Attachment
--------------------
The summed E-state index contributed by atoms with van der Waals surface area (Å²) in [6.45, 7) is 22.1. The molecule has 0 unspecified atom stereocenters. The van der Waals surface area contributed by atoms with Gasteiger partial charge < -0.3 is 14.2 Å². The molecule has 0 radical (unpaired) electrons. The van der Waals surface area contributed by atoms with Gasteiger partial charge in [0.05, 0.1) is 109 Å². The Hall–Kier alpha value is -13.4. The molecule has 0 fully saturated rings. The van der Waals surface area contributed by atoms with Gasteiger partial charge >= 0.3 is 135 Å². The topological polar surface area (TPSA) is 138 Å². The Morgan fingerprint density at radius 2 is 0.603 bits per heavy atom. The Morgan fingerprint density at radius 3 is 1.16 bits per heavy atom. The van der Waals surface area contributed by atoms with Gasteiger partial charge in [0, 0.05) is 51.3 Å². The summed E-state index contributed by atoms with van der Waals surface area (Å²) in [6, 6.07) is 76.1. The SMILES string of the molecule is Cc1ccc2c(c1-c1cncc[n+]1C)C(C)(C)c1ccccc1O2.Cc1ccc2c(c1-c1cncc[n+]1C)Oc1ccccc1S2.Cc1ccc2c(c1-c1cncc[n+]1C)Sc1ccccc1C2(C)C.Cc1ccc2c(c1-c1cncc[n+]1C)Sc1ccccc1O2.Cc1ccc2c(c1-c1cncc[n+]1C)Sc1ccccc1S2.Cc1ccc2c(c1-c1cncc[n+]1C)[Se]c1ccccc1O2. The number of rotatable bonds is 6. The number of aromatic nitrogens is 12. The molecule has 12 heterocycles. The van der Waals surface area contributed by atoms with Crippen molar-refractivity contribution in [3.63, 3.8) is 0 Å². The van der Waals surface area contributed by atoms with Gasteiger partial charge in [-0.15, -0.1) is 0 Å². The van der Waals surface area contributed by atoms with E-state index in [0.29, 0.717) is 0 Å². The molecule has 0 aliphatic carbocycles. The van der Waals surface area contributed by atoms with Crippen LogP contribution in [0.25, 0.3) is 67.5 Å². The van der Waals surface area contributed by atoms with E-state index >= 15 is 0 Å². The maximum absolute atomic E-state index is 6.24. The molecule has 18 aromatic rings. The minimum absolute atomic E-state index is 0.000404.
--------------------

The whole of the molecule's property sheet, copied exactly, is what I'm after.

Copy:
The summed E-state index contributed by atoms with van der Waals surface area (Å²) in [6.45, 7) is 22.1. The molecule has 0 unspecified atom stereocenters. The van der Waals surface area contributed by atoms with Gasteiger partial charge < -0.3 is 14.2 Å². The molecule has 0 radical (unpaired) electrons. The van der Waals surface area contributed by atoms with Gasteiger partial charge in [0.05, 0.1) is 109 Å². The Hall–Kier alpha value is -13.4. The molecule has 0 fully saturated rings. The van der Waals surface area contributed by atoms with Gasteiger partial charge >= 0.3 is 135 Å². The topological polar surface area (TPSA) is 138 Å². The Morgan fingerprint density at radius 2 is 0.603 bits per heavy atom. The Morgan fingerprint density at radius 3 is 1.16 bits per heavy atom. The van der Waals surface area contributed by atoms with Gasteiger partial charge in [0, 0.05) is 51.3 Å². The summed E-state index contributed by atoms with van der Waals surface area (Å²) in [6, 6.07) is 76.1. The SMILES string of the molecule is Cc1ccc2c(c1-c1cncc[n+]1C)C(C)(C)c1ccccc1O2.Cc1ccc2c(c1-c1cncc[n+]1C)Oc1ccccc1S2.Cc1ccc2c(c1-c1cncc[n+]1C)Sc1ccccc1C2(C)C.Cc1ccc2c(c1-c1cncc[n+]1C)Sc1ccccc1O2.Cc1ccc2c(c1-c1cncc[n+]1C)Sc1ccccc1S2.Cc1ccc2c(c1-c1cncc[n+]1C)[Se]c1ccccc1O2. The number of rotatable bonds is 6. The number of aromatic nitrogens is 12. The molecule has 12 heterocycles. The van der Waals surface area contributed by atoms with Crippen molar-refractivity contribution in [3.63, 3.8) is 0 Å². The van der Waals surface area contributed by atoms with Gasteiger partial charge in [-0.15, -0.1) is 0 Å². The van der Waals surface area contributed by atoms with E-state index in [0.29, 0.717) is 0 Å². The molecule has 0 aliphatic carbocycles. The van der Waals surface area contributed by atoms with Crippen LogP contribution in [0.25, 0.3) is 67.5 Å². The van der Waals surface area contributed by atoms with E-state index >= 15 is 0 Å². The maximum absolute atomic E-state index is 6.24. The molecule has 18 aromatic rings. The minimum absolute atomic E-state index is 0.000404.